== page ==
Study estimates bill cracking down on Hemp products could cut this many jobs
VIRGINIA - A bill to crackdown on hemp products could lead to more than 4,000 people losing their jobs, an economic study found.
The study was done by Whitney Economics, an Oregon based Cannabis consulting and research firm, on the impact of two bills that have passed in the General Assembly dealing with the hemp industry.
The bill adds packaging, labeling, and testing requirements. Opponents say it also adds additional clauses, putting caps on what they can sell.
The study found about 4,200 people were employed at stores that sell CBD and hemp products in Virginia. It found those jobs could be eliminated if the bill becomes law.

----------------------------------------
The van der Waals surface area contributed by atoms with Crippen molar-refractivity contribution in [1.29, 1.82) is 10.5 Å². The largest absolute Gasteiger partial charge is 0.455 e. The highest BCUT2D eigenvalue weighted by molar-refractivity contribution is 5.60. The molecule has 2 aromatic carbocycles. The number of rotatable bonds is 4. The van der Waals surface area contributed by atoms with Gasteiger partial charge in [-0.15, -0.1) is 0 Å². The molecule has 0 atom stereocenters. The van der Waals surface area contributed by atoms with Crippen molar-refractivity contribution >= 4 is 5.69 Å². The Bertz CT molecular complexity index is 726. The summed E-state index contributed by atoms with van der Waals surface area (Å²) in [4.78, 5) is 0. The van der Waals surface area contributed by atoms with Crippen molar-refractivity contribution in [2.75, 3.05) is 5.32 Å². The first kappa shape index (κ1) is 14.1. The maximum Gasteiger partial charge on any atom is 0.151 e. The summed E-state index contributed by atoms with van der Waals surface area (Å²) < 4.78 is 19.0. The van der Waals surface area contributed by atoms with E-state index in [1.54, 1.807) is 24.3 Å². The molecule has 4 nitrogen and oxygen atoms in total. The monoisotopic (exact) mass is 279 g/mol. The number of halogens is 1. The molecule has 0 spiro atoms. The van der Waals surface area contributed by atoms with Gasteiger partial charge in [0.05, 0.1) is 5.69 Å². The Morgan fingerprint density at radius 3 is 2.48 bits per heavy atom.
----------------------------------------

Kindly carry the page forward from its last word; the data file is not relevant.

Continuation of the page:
Gov. Youngkin and the bills' sponsors have sought to ban Delta 8 THC, which does give users a high, but opponents of the bill say it was written so broadly it would also prevent them from selling many CBD products.
"The pendulum has swung so far the other way that this bill is now going to throw out the baby with the bathwater," said Jason Blanchette, a business owner and president of the Virginia Cannabis Association.
He's hoping the governor will amend the bill. He understands more regulations on Delta 8, but believes the bill is a job killer.
"We're an agricultural state. We're attempting to do whatever we can right now to keep that going," said Blanchette.
The bills' sponsors have said the intent is keep products that can give people a high out of the hands of children.
A spokesperson for Gov. Youngkin says he hopes the bill will "keep dangerous intoxicants off the shelves and away from Virginia children."
The spokesperson added that he continues to review the bill and is meeting with stakeholders.
The hemp industry is hoping to have an impact before this becomes law.
"It's a mess and we're trying to implore to the governor and his team right now," said Blanchette.